ITL #172 Content is king: becoming a thought leader in your field

3 years, 10 months ago


How can you ensure your business stands out from the crowd and is perceived as a genuine expert in its market? By Susanna Simpson.

Owning or running a business can be extremely rewarding, but it is not without its challenges. One of these involves managing and effectively owning the external reputation of the business in the eyes of its various stakeholders. These issues can be tough to align with seemingly disparate groups, such as consumers, employees and shareholders.

Sadly, despite the fact that a fundamental element of PR’s role is to educate audiences and maintain this external reputation, its importance and benefits are all too often misunderstood by the boardroom. Many business leaders innocently interpret it as a marketing tactic whilst not necessarily appreciating that PR can deliver advanced understanding of how events will impact a company’s image, and in turn, how this will affect its overall performance.

Unfortunately, this means Marketing and PR are often joined together at board level, where they tend to be represented by the same person. However, the role of each is fundamentally different. While both are driven by business objectives, PR’s main concern is the reputational bigger picture of an organisation, and its longer term business benefits.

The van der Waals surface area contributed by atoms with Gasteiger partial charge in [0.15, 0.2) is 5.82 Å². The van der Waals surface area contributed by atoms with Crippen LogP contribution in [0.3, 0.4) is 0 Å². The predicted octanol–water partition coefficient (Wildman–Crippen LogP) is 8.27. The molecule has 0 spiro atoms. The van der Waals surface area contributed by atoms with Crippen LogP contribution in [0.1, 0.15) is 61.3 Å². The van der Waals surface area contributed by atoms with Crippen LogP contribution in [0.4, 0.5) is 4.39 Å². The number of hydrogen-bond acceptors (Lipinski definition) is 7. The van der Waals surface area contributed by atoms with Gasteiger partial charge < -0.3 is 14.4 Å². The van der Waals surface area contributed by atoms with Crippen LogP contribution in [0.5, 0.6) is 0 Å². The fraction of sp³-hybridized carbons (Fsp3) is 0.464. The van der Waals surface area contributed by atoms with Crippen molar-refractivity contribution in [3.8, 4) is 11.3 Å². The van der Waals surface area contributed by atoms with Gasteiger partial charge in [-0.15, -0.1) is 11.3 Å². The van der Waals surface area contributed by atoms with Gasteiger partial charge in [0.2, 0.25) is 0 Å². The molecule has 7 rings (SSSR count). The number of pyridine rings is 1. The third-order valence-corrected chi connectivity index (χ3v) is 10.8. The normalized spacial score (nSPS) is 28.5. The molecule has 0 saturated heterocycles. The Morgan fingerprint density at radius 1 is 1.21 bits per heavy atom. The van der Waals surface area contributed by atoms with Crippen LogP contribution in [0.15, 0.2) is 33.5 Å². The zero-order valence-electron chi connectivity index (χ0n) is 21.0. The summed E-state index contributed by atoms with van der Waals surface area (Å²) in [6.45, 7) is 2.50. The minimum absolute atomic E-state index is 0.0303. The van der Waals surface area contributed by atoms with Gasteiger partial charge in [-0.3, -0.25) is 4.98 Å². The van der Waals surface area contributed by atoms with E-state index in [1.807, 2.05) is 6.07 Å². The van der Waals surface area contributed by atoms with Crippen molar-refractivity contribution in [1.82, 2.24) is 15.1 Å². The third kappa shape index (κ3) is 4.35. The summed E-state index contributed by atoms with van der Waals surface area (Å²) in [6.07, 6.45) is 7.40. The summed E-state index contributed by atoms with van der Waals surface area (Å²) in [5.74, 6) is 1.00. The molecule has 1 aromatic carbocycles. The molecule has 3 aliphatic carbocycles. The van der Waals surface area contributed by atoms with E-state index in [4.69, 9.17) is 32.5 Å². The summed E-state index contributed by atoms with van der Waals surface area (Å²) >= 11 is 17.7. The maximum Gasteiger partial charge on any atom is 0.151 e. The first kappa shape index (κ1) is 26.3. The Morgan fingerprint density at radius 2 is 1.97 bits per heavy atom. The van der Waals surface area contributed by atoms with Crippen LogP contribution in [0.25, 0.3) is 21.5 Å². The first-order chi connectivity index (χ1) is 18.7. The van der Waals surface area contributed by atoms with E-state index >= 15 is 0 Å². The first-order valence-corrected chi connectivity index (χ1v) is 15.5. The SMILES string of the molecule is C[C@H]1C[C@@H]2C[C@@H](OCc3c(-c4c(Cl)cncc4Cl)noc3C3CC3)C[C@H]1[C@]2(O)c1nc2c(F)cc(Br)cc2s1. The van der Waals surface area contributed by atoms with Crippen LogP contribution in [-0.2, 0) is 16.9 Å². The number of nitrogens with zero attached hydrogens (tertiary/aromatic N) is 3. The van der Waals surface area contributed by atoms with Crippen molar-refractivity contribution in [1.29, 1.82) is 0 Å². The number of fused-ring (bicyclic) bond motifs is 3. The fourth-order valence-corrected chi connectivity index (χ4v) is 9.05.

Reputation can take a lifetime to build, mere moments to destroy…and years to recover. Having a member of the board who is equipped with an inner knowledge of the company’s workings and can therefore advise on how reputation can be used to successfully improve and grow a business is a great asset. Reputation has a very direct impact on the bottom line for a business, and therefore PR needs to be inherently invested in everything that an organisation communicates with the outside world.

Carving a niche

Becoming known as a thought leader in your selected field is one of the vital reputational builders on which PR focuses. It generates a host of benefits that a business can use to carve out a niche in its sector.

The channels that this can be communicated through have changed dramatically over the past decade, but its purpose has remained the constant. It not only enables a business to effectively deal and respond to hard-hitting business issues that may arise throughout the business day, but it is also essential to moving a business forward.

The most common definition of a thought leader is ‘an individual or firm that is recognised as an authority in a specialised field and whose expertise is sought and often rewarded.’ But what does it take to be recognised as a true thought leader in your field, rather than one of the thousands of thought followers? In a noisy world, a multichannel thought leadership approach is essential and will enable you to be seen as a true, genuine expert within your field of expertise.

For businesses that already have a strong media relations programme in place, thought leadership will help them stand out from the crowd, gaining exposure above and beyond their established trade press. Whatever they are procuring, businesses buy leadership and expertise, and you need to ensure you are demonstrating these qualities.

Passion is key